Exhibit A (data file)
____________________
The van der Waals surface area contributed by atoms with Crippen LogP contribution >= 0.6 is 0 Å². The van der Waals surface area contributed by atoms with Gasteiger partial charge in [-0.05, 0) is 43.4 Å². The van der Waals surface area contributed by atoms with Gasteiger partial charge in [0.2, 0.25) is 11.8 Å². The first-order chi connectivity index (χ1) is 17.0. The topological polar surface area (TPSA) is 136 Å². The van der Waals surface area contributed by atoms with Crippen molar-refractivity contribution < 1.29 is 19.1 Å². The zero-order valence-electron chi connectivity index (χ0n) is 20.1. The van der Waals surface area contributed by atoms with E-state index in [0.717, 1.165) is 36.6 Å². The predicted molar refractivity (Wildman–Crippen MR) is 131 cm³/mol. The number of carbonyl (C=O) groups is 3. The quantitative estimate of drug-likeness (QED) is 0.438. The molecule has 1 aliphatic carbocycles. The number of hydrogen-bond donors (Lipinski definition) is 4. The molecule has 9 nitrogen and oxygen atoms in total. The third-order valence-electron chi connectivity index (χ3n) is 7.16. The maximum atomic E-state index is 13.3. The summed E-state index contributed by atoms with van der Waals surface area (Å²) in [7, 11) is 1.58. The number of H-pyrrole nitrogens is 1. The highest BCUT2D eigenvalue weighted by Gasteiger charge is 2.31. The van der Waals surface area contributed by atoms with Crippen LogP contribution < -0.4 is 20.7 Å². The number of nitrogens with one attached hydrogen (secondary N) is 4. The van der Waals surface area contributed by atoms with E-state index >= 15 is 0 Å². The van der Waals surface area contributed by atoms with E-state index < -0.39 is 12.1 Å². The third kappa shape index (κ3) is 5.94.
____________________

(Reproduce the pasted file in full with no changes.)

The van der Waals surface area contributed by atoms with Crippen LogP contribution >= 0.6 is 0 Å². The van der Waals surface area contributed by atoms with Gasteiger partial charge in [-0.05, 0) is 43.4 Å². The van der Waals surface area contributed by atoms with Gasteiger partial charge in [0.2, 0.25) is 11.8 Å². The first-order chi connectivity index (χ1) is 17.0. The topological polar surface area (TPSA) is 136 Å². The van der Waals surface area contributed by atoms with Crippen molar-refractivity contribution < 1.29 is 19.1 Å². The zero-order valence-electron chi connectivity index (χ0n) is 20.1. The van der Waals surface area contributed by atoms with E-state index in [0.717, 1.165) is 36.6 Å². The predicted molar refractivity (Wildman–Crippen MR) is 131 cm³/mol. The number of carbonyl (C=O) groups is 3. The quantitative estimate of drug-likeness (QED) is 0.438. The molecule has 1 aliphatic carbocycles. The number of hydrogen-bond donors (Lipinski definition) is 4. The molecule has 9 nitrogen and oxygen atoms in total. The third-order valence-electron chi connectivity index (χ3n) is 7.16. The maximum atomic E-state index is 13.3. The summed E-state index contributed by atoms with van der Waals surface area (Å²) in [7, 11) is 1.58. The number of H-pyrrole nitrogens is 1. The highest BCUT2D eigenvalue weighted by Gasteiger charge is 2.31. The van der Waals surface area contributed by atoms with Crippen LogP contribution < -0.4 is 20.7 Å². The number of nitrogens with one attached hydrogen (secondary N) is 4. The van der Waals surface area contributed by atoms with E-state index >= 15 is 0 Å². The van der Waals surface area contributed by atoms with E-state index < -0.39 is 12.1 Å². The third kappa shape index (κ3) is 5.94.